Ward said she shed her accent as a little girl and, unbeknownst to her how, has spoken the King’s English most of her life. She suspects it’s from all those years watching her grandmother’s soap operas, such as “Days of Our Lives.” An uncle approached her grandmother once and said Ward “sounds like a foreigner” instead of a young girl steeped in an Albany accent.
Her childhood was stark and something akin to living in the 19th century versus the 20th, she said.
“I’m grateful to have had that as my compass, if you will, as opposed to other influences. My grandmother was very protective of me anyway and instilled a lot of rules just to ensure that, in retrospect, I was on the right path.
“My grandmother nurtured that and showed me love in a way that I’ve rarely experienced in life. She loved all the things about me, things that may have been too nerdy,”
When Ward moved in with her mother, they lived on federal disability payments. Her mom was forced to drive illegally because public transportation was lacking and their vehicle was uninsured.
“It seemed like every month my mom is hoping that a police officer doesn’t come to the door because she’s written a bad check at the end of the month for food,” Ward said, adding her family didn’t have the $20 for her to go on a field trip and see “Les Miserables” at Atlanta’s Fox Theater.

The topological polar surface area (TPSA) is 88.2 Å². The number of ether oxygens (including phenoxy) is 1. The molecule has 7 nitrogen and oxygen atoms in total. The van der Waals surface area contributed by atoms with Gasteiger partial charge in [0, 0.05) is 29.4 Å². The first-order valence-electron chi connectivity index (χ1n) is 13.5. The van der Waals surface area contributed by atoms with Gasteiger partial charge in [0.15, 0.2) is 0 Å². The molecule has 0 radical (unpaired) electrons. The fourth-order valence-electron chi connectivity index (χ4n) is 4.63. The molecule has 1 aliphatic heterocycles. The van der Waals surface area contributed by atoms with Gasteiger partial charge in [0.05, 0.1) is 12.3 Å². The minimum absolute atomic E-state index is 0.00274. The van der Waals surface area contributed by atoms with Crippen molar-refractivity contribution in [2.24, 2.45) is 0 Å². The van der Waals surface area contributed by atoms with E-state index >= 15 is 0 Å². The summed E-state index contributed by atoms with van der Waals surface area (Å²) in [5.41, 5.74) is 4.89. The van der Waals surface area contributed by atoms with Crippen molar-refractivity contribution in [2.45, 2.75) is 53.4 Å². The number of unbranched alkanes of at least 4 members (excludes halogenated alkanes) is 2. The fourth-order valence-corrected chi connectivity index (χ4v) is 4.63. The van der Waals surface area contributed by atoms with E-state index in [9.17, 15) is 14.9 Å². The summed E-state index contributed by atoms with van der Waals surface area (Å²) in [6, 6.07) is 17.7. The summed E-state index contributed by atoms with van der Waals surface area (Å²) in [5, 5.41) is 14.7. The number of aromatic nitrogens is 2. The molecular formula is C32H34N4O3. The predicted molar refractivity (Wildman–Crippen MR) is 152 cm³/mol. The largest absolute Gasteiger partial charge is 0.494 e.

She spent years living at an apartment complex with the unfortunate name Garrison Plantation.
“I don’t have a good relationship with my biological parents,” she said. “I considered my grandmother to be my mother and my father in every conceivable way. So it was kind of like, ‘OK, I don’t feel seen or appreciated by my parents.’ I will say, and I don’t use this word lightly, they were both abusive in their own ways.”
Ward said she’s gingerly trying to reconnect with her parents—her father in just the past year—and sends her mother money each month and the occasional Lyft ride for her to visit her daughter in Chattanooga.
Meanwhile, while teaching at UTC, Ward has been studying the “two Chattanoogas”—the well-to-do one and the underprivileged one. With the city embracing smart technologies, it very well could exacerbate inequality if not addressed, Ward said.
A paper she recently co-authored with Assistant Professor of Sociology Darrell Walsh titled “I Just Don’t Go Nowhere: How Transportation Disadvantage Reinforces Social Exclusion” has been accepted into the Journal of Transport Geography—a leading interdisciplinary journal focusing on the geographical dimensions of transport, travel and mobility.
“My own internal compass that pretty much dictates many things in my life, including my research, is including traditionally marginalized communities in city projects and conversations about city projects instead of being left behind,” she said.
This summer, the city will begin offering CARTA vans to offer in-demand rides—micro transit—to impoverished communities that have been pushed outside the city limits because of skyrocketing rents and other economic considerations.
“And so instead of just thinking about people who are maybe the most vocal or people with the most money, how do we think about mobility—transit in terms of creating greater equity and mobility?” Ward asked. “Not everybody has had the ability to move across space equally.”